Loving God, look with compassion on the anguish of the world, and by your power make whole all peoples and nations. Amen
About ten days I had to renew my Drivers’ License. The last time I went to ICBC for this event it meant a 30 minute wait. You took your ticket and sat down and waited and waited for your numbered ticket to come up on the screen. However, since March 2020 some things have improved our lives and this experience was one of them. Of course, I was required to book a time for the appointment and arrived within five minutes of the appointed time. At the reception desk, after checking in I was invited to sit. As I was trying to extract my old license from my wallet my number came up. Within two or three minutes and having paid my $75 I was invited to have my photo taken. Not my favourite part of this procedure. At least it said not to smile; that bit was easy. Once the photo was taken I was invited to view the new me, but of course, the photos are small and I was trying to keep my social distance. I remarked it was likely no worse than the one that sat on my license for the last five years.
Whereas Matthew has the ‘sermon on the mount’ which covers several chapters of his gospel account, the so-called ‘sermon on the plain’ in Luke is much shorter, but still represents one of the longest passages of teaching in Luke’s gospel.
We might want to think this is the Lukan version of the beatitudes that appears in Matthew; however, Luke’s approach is quite different with four beatitudes and four woes. Luke’s point (which is well made and consistent with our experience of life) is that we may be, and indeed are blessed, but that doesn’t mean life isn’t a series of struggles of one form or another. There are many occasions in our lives when we face significant challenges (health, stress, the state of the world, the pandemic, worries about our kids or our parents of both, the death of a loved one) and yet we also know that we have a great deal to be grateful for.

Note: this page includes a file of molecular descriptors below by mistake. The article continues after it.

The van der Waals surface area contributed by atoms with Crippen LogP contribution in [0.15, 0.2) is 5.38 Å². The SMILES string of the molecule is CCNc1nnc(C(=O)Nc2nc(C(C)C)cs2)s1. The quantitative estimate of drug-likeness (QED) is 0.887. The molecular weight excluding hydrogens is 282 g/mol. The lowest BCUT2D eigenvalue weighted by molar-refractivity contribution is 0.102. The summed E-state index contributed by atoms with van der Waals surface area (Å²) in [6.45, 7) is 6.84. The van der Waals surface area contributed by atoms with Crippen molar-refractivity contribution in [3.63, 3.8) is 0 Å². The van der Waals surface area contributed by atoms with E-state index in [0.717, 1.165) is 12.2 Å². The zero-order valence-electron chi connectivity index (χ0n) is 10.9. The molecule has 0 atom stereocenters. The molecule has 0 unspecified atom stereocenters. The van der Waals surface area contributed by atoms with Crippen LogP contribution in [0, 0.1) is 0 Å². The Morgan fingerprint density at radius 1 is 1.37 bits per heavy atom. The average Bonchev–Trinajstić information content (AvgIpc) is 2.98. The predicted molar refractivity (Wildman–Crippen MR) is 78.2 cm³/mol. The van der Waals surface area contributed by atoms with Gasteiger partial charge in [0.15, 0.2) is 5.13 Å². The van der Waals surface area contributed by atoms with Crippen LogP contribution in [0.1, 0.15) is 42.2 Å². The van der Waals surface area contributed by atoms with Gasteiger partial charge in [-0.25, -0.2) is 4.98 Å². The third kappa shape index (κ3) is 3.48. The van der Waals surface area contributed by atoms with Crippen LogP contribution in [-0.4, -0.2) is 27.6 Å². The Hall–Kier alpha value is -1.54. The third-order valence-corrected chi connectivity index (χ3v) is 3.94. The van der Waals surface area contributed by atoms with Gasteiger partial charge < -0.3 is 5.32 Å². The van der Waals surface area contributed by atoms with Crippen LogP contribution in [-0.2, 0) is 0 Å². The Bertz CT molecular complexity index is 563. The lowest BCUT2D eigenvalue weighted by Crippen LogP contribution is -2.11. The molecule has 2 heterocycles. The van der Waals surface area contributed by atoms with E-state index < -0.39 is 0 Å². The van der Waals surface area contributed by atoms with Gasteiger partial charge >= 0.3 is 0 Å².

Luke wants us to know that the Church (for him) includes the poor, where the community shares all things in common and therefore God provides.
Luke is not saying that those who are rich, who eat, laugh and enjoy life will later be hungry, mourning and weeping. However Luke is calling people to repent, and yes he does, it seems, want to shock those with wealth into repentance and to the sharing of their financial and material resources.
We know that at the heart of stewardship is the plain fact that nothing we have is ours, but is given to us by God, for the well-being of our families, our Church and the wider community. What God gives us, isn’t for us to keep, or store up in barns, but to share for the common good. That is why we have an offering each week, that is why we make pledges to commit ourselves financially to support the work of God in this Church and beyond, we are constantly encouraged to be generous. And it is worth repeating that our congregation has been exceedingly generous, especially during the last two years. At the end of 2021, we were $8,000 over what we, as a congregation, had pledged to give. It is a wonderful and faithful response to God.